CONOVER - Frozen lakes might make Saturday a fishing opener by name only, with most water inaccessable.
That's discouraging for Northwoods anglers, but could be even worse for those who rely on southern visitors.
People around Eagle River know him simply as Yukon Jack.
The fishing guide has been around the area for a long time.
But he can't remember too many times when lakes have had solid ice into May.
That could bite into the business of Yukon and other guides.
"Well, I had a couple of calls for opening day, and I said, bring your ice fishing gear, because we aren't going to get a boat in, and they put it off for two weeks," he says.
Yukon says the second week in May is when fishing starts getting popular for his customers.
But even that's no sure thing.
"I talked to one of the guides, and he's got a customer that booked him for five days starting on Monday after the opener, and he's a little bit frustrated, because he's not sure he's going to be able to get his boat in the water," he says.
Even with the late thaw, Yukon doesn't think the fishing patterns will be impacted much once the ice melts.
LAC DU FLAMBEAU - On a busy stretch of Highway 47 near Lac du Flambeau -- where hundreds of wheels spin at 55 miles-per-hour each day -- just one tire drags at a slower pace, pulled by one man: the Tire Man.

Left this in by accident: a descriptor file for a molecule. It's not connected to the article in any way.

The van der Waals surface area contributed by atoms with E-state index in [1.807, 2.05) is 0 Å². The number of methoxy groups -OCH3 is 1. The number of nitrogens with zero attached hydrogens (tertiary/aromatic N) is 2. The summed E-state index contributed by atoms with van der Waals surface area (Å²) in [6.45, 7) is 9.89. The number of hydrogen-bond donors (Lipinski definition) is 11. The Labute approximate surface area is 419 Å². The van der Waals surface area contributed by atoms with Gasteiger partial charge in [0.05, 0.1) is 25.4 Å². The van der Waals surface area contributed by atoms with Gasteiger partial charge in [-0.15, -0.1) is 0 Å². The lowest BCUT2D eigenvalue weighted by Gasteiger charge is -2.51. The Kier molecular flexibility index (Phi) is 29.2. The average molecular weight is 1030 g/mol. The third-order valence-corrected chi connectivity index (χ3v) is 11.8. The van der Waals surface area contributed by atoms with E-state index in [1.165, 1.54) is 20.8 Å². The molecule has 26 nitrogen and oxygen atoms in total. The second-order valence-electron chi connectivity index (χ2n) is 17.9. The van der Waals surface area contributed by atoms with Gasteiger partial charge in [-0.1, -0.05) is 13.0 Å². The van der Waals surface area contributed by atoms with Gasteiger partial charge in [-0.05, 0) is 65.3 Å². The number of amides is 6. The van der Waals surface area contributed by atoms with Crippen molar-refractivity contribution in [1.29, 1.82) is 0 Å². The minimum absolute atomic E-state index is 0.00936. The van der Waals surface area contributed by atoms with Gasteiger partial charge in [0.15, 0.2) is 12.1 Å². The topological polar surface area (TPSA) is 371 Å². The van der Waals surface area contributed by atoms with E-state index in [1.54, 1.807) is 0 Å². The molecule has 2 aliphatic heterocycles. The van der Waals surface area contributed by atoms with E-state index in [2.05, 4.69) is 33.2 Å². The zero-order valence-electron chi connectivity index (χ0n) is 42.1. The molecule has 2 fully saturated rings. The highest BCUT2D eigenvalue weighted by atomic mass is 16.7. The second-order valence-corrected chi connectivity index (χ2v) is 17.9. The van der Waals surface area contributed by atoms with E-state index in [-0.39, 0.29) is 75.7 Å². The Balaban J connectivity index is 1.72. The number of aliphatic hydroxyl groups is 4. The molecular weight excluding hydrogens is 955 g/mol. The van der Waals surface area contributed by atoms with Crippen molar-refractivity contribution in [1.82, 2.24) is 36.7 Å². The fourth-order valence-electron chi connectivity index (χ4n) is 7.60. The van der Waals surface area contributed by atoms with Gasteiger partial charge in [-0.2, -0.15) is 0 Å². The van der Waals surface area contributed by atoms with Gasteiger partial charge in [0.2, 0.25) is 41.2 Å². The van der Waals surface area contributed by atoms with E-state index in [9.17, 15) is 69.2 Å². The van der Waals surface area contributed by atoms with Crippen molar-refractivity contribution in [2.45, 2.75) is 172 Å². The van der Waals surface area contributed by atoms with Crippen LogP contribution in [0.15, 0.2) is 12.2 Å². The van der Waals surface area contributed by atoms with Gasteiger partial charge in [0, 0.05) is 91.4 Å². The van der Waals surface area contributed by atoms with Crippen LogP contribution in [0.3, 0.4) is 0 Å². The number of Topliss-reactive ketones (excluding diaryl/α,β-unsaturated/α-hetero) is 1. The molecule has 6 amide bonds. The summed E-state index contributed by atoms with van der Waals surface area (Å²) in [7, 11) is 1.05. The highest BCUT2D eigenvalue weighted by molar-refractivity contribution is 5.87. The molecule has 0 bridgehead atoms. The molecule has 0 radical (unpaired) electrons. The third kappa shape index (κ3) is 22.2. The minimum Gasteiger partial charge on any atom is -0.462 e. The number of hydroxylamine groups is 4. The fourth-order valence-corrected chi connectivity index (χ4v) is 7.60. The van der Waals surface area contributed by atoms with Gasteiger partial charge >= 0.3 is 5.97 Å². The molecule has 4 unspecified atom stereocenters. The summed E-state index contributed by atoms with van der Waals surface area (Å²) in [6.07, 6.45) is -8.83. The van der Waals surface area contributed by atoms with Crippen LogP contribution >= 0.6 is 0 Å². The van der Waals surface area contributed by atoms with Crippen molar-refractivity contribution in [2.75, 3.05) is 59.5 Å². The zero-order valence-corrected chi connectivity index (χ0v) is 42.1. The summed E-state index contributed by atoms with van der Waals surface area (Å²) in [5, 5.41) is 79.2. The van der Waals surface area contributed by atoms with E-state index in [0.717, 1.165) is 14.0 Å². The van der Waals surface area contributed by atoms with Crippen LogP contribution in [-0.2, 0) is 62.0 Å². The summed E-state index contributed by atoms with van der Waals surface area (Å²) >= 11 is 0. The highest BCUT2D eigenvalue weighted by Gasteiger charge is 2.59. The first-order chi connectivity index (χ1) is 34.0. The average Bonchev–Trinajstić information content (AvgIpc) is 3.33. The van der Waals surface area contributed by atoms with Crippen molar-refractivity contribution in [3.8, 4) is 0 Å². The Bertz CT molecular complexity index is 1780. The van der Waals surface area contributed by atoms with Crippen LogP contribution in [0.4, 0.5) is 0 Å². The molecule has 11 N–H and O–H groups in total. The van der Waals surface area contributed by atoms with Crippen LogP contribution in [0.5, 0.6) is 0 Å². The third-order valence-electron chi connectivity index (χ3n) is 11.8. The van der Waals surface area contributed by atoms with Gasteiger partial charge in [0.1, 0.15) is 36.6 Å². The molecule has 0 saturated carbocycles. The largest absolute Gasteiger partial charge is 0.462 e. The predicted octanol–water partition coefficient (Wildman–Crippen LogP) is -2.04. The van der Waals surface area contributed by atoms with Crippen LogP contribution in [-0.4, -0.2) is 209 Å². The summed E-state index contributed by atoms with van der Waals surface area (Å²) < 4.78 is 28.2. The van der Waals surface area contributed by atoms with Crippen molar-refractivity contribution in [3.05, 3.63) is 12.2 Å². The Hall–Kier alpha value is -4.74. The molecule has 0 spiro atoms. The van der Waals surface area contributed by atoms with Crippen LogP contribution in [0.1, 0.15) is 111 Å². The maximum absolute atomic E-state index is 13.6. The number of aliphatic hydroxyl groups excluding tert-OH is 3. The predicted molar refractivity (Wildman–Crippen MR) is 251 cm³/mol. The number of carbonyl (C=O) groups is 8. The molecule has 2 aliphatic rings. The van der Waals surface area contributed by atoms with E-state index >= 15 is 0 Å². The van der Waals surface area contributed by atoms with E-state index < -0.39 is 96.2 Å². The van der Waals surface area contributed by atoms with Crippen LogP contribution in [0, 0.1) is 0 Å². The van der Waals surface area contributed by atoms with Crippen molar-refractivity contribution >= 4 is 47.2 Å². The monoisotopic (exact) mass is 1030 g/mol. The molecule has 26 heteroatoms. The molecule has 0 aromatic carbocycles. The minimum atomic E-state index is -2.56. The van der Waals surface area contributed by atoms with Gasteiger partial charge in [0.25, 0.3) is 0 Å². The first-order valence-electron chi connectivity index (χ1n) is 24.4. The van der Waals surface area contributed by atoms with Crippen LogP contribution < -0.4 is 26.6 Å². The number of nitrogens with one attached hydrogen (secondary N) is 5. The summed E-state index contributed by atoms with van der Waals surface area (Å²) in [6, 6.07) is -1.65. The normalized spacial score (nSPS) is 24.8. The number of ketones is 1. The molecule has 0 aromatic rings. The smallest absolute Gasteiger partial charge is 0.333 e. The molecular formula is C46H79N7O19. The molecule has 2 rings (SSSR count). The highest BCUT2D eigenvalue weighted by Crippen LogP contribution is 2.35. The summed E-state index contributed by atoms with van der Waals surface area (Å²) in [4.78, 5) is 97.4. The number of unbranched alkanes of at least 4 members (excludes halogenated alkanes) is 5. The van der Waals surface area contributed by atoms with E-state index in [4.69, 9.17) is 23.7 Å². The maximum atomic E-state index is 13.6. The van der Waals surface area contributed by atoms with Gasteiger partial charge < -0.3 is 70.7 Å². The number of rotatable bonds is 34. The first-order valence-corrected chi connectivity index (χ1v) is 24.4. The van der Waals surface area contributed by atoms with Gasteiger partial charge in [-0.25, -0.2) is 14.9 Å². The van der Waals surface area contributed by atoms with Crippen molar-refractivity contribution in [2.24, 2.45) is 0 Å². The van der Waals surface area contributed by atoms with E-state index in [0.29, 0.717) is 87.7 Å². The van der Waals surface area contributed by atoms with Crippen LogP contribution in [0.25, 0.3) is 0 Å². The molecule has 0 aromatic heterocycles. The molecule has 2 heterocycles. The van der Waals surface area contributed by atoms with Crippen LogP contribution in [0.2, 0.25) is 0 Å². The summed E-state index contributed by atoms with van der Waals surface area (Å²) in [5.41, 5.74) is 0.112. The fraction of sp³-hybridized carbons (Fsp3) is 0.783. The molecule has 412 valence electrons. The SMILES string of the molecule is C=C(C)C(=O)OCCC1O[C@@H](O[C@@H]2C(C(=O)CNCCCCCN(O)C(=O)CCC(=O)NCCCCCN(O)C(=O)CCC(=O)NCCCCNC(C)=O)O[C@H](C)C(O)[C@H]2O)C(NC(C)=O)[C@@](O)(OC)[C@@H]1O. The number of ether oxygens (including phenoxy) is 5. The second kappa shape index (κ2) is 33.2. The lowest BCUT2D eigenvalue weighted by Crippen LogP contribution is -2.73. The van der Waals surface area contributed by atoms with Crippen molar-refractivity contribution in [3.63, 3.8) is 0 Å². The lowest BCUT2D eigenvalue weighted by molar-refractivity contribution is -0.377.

"I guess I'm the only one nutty enough to do it, I suppose," Frank Tarantino said with a laugh.
Tarantino lives in Mercer, but trains for marathons in Lac du Flambeau. He started pulling a tire on a chain a few years ago after reading about it in a fitness magazine. People often stop to take his picture.
"Little by little you run a little further, a little further," Tarantino said.
SAYNER - A needle and thread means more to Pat Andersen than just sewing.
"I started quilting when I was 19 so it's been a passion of mine for a long time," said Pat.
Quilting gives her a community of ladies in the Northwoods.
"Sayner needs something like this, it needs something for the women to do," said Pat.
After moving to Sayner with her husband Don last spring, the two decided to buy the building that now houses Plum Lake Quilts. Pat needed somewhere to put her long arm machine and that eventually turned into a little retail business.
"I mean little and then it grew a little bit and it grew a little bit more," said Don Andersen.
RHINELANDER - Cancer survivors and supporters gathered at Ministry St. Mary's Hospital for the 10th annual Celebration of Life Thursday. The event honors those battling cancer or survivors of cancer and shows people what kinds of services the James Beck Cancer Center offers.
The center's namesake lost his life to cancer, but now others will be able to benefit from his gift to the hospital.
"With his vision and his dollars we were able to put this cancer center here in Rhinelander so patients don't have to travel to larger cities," said Director of Cancer Services Kimberly Hetland.
This year's speaker was Mike Regole, a survivor of tonsil cancer. He spoke about his experience at the center, how family and support affected his journey, and how he ran a business while having cancer.
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